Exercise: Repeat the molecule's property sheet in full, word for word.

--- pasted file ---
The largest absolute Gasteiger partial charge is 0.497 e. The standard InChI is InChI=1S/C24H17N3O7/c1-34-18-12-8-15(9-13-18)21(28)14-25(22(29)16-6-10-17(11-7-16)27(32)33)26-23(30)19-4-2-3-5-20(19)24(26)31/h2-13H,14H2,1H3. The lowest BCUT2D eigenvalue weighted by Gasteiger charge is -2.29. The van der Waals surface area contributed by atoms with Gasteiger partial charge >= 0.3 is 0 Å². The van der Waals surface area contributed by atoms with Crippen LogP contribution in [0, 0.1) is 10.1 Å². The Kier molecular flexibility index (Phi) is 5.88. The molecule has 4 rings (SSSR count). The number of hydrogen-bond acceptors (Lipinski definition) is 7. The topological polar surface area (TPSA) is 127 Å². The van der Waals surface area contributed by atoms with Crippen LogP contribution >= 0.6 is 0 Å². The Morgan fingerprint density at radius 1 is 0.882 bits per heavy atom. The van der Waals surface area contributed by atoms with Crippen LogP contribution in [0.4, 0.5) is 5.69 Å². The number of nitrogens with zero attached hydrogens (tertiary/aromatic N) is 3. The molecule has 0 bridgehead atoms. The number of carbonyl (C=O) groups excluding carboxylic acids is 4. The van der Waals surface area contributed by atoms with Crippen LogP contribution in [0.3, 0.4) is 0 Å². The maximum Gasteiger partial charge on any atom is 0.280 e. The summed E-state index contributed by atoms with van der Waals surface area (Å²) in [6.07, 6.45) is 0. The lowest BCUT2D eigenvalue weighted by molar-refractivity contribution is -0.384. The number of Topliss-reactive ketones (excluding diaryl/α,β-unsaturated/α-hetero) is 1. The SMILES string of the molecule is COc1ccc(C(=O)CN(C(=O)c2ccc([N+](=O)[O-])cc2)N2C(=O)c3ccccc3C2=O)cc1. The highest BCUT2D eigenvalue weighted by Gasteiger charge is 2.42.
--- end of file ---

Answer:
The largest absolute Gasteiger partial charge is 0.497 e. The standard InChI is InChI=1S/C24H17N3O7/c1-34-18-12-8-15(9-13-18)21(28)14-25(22(29)16-6-10-17(11-7-16)27(32)33)26-23(30)19-4-2-3-5-20(19)24(26)31/h2-13H,14H2,1H3. The lowest BCUT2D eigenvalue weighted by Gasteiger charge is -2.29. The van der Waals surface area contributed by atoms with Gasteiger partial charge >= 0.3 is 0 Å². The van der Waals surface area contributed by atoms with Crippen LogP contribution in [0, 0.1) is 10.1 Å². The Kier molecular flexibility index (Phi) is 5.88. The molecule has 4 rings (SSSR count). The number of hydrogen-bond acceptors (Lipinski definition) is 7. The topological polar surface area (TPSA) is 127 Å². The van der Waals surface area contributed by atoms with Crippen LogP contribution >= 0.6 is 0 Å². The Morgan fingerprint density at radius 1 is 0.882 bits per heavy atom. The van der Waals surface area contributed by atoms with Crippen LogP contribution in [0.4, 0.5) is 5.69 Å². The number of nitrogens with zero attached hydrogens (tertiary/aromatic N) is 3. The molecule has 0 bridgehead atoms. The number of carbonyl (C=O) groups excluding carboxylic acids is 4. The van der Waals surface area contributed by atoms with Crippen LogP contribution in [0.3, 0.4) is 0 Å². The maximum Gasteiger partial charge on any atom is 0.280 e. The summed E-state index contributed by atoms with van der Waals surface area (Å²) in [6.07, 6.45) is 0. The lowest BCUT2D eigenvalue weighted by molar-refractivity contribution is -0.384. The number of Topliss-reactive ketones (excluding diaryl/α,β-unsaturated/α-hetero) is 1. The SMILES string of the molecule is COc1ccc(C(=O)CN(C(=O)c2ccc([N+](=O)[O-])cc2)N2C(=O)c3ccccc3C2=O)cc1. The highest BCUT2D eigenvalue weighted by Gasteiger charge is 2.42.